Our hike location was on a complete whim, but as Lindsey and I tend to do, we just reacted to how we felt and picked a trail. It could not have been more perfect for our timing and the weather. A 45-minute hike up to the top of a waterfall that we will remember for the rest of our lives.
Now the number one thing I will suggest to people who ever plan a visit to Lake Placid (number two being the donuts at the ADK Market) is to get yourself a seat at Chair 6. Besides the fact that they were so incredibly helpful and generous in letting our party take over the entire place on Saturday night of Labor Day weekend, this place officially goes in the top 3 best places I’ve ever eaten! They had a menu stocked with incredibly high quality meats, poultry and seafood along with some really interesting and wonderful tasting veggies and other sides. Their specials menu was about as large as their main menu, which was unreal. I enjoyed myself a unique beet salad as a starter, and rack of boar as my main course. Their drink list was lined with some local drink makers along with some small wineries and breweries (much to my brothers surprise they had Left Hand Brewery beer which is located only a few miles from his house in Longmont, CO). Then, to top it off, their desserts were to die for (I had a gluten free almond based cake with chocolate, it was SO good!). Service was great and the atmosphere was like you’re eating a fine dinner right in a quaint little home. Well, it seemed like that because we WERE in a quaint little home. It was awesome!! Definitely give Charlie a ring and check this place out.
We finished up our time in this wonderful little town by going for a run around the lake, eating some more donuts (yes!!), and then hanging down by the small beach with my nephews and cousin. Then, on our way out we took a quick trip up to the top of the old ski jumps. Ho. Ly. Crap. I can imagine doing a great deal of crazy things but I could NOT imagine myself flying off one of those things on skis!
Anyways, along with proposing to my beautiful now-fiancé, this ended up being one of the most perfect weekends of my life. I know we’ll be headed back to this area on a regular basis to enjoy everything the city has to offer. I highly recommend it. And that was that! Prepare for a few weeks of good training and fitness posts!
Never Stop, GET FIT.
I have two posts to write, one that will be filled with some pretty deep emotional and personal stuff, and one that will be just a nice little write-up on an awesome area. Wasn’t sure which to write first, but I’m feeling a little overflowed with incredibly wonderful emotions so I think I’ll write that one first!
This past weekend will officially go down as one of the greatest weekends of my entire life. I planned out this huge weekend up around Lake Placid, NY to spend with Lindsey and it went down without a hitch. In fact, I can’t really think of too much else that would have made it better. Getting down onto one knee in front of the girl I love felt like the most natural thing in the world. And every second since that moment I have felt more fulfilled and relaxed in the direction I, and we are headed than ever before. This is exactly where I am supposed to be in my life.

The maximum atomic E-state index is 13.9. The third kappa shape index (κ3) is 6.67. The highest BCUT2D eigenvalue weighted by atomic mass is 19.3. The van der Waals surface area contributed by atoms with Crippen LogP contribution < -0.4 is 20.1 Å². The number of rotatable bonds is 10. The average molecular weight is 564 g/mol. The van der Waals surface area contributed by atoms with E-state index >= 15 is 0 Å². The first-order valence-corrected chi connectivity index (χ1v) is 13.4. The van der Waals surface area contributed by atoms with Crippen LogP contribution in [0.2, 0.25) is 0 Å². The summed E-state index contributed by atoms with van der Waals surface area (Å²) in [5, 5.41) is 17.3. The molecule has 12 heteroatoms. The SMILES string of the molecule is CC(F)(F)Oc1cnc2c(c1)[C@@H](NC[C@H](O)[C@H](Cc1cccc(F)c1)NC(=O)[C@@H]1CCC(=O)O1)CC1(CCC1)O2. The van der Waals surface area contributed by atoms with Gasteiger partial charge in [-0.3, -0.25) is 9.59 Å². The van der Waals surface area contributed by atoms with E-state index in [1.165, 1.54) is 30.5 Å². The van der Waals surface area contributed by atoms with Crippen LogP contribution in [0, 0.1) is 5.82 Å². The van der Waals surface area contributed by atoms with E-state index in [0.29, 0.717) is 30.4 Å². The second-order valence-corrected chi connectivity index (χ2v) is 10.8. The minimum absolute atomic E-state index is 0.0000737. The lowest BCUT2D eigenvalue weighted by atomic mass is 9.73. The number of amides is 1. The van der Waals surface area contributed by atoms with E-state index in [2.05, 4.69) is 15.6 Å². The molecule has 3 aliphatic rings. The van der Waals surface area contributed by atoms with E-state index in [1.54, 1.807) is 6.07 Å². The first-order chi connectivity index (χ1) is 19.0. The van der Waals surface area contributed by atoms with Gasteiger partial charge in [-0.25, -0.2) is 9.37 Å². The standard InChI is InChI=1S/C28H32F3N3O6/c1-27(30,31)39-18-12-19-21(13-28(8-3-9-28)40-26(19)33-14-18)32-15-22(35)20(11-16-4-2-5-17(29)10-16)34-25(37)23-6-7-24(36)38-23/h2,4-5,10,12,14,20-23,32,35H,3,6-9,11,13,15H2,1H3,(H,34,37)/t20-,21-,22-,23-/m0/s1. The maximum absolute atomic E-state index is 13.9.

Lindsey and I have been through a lot. We’ve had our ups and downs. We even spent some time apart a bit ago. But in the end there was something deeper than our surface issues that kept us connected. And this fueled the need to work things out. This “something” between us gives me every bit of confidence in us spending the rest of our lives together, and having a wonderful family. I feel a deeper connection with this girl than with anything I have ever imagined. She makes me the best version of me. She relaxes me. She makes me feel comfortable and confident in public and when it’s just us. It’s cheesy as hell but when she smiles I can literally feel every single stress in my life just disappear. I have heard so many sappy love songs and read so many Renaissance-ian poems describing this sort of thing and I always liked the idea, but I never thought it to actually exist in my life. But it does. Say what you will, I told you this post was going to be an emotional and personal one.
This awesome girl drives me to get better every single day. Sometimes she says the most insightful things that open my eyes to new ideas I’ve never thought of. Sometimes she says stuff that bugs me to the core and lights a fire of energy in me to figure out just what the hell is going on and how to work through it. I cannot explain how important it is to me to spend the rest of my life with a person who forces me to use my mind in every single way possible on a regular basis. She does this.
I am so happy to know that we have found each other and have worked through so much to be where we are today. I know we’ll go through so much more in the coming years and I look towards all that with so much excitement. But right now I am just excitedly experiencing each moment, knowing that my girlfriend is now my fiancé. I am happy. I am so happy.
Lindsey, sorry if this is a bit embarrassing, I needed to share it all. To all my readers, sorry to get all sappy; probably won’t happen again for a while, but all this deserves to be stated. I hope everyone in the world gets to experience the way I feel right now at some point in their lives. Even if it’s just for a second.
OK, rainbow-y romantic, emotional stuff over! Back to the gym for some iron tossing and beard growing!!!
Never Stop, GET FIT.